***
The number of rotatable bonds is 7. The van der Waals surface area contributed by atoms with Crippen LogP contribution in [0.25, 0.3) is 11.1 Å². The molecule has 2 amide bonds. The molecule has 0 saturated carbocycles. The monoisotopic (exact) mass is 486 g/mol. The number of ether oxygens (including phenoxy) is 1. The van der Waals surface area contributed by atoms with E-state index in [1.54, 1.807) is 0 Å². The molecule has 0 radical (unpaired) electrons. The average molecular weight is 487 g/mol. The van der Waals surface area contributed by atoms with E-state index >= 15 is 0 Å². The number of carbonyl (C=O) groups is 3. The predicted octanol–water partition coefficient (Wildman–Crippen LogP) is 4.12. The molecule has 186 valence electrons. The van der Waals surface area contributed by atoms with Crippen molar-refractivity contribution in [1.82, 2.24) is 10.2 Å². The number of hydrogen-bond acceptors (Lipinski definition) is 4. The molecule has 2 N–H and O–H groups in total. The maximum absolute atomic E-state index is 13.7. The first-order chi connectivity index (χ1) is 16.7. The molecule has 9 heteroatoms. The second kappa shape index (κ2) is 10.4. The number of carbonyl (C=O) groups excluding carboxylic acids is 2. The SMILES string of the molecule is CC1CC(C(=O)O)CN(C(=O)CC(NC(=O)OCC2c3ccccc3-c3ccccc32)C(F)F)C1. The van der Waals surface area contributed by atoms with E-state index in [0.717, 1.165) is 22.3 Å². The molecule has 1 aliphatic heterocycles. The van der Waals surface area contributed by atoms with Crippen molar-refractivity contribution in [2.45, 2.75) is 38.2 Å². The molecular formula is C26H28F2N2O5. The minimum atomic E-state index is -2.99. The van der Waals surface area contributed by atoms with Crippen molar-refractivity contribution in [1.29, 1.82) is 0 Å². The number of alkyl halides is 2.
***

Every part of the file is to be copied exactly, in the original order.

The number of rotatable bonds is 7. The van der Waals surface area contributed by atoms with Crippen LogP contribution in [0.25, 0.3) is 11.1 Å². The molecule has 2 amide bonds. The molecule has 0 saturated carbocycles. The monoisotopic (exact) mass is 486 g/mol. The number of ether oxygens (including phenoxy) is 1. The van der Waals surface area contributed by atoms with E-state index in [1.54, 1.807) is 0 Å². The molecule has 0 radical (unpaired) electrons. The average molecular weight is 487 g/mol. The van der Waals surface area contributed by atoms with E-state index >= 15 is 0 Å². The number of carbonyl (C=O) groups is 3. The predicted octanol–water partition coefficient (Wildman–Crippen LogP) is 4.12. The molecule has 186 valence electrons. The van der Waals surface area contributed by atoms with Crippen molar-refractivity contribution in [1.82, 2.24) is 10.2 Å². The number of hydrogen-bond acceptors (Lipinski definition) is 4. The molecule has 2 N–H and O–H groups in total. The maximum absolute atomic E-state index is 13.7. The first-order chi connectivity index (χ1) is 16.7. The molecule has 9 heteroatoms. The second kappa shape index (κ2) is 10.4. The number of carbonyl (C=O) groups excluding carboxylic acids is 2. The SMILES string of the molecule is CC1CC(C(=O)O)CN(C(=O)CC(NC(=O)OCC2c3ccccc3-c3ccccc32)C(F)F)C1. The van der Waals surface area contributed by atoms with E-state index in [0.717, 1.165) is 22.3 Å². The molecule has 1 aliphatic heterocycles. The van der Waals surface area contributed by atoms with Crippen molar-refractivity contribution in [2.45, 2.75) is 38.2 Å². The molecular formula is C26H28F2N2O5. The minimum atomic E-state index is -2.99. The van der Waals surface area contributed by atoms with Crippen molar-refractivity contribution in [1.29, 1.82) is 0 Å². The number of alkyl halides is 2.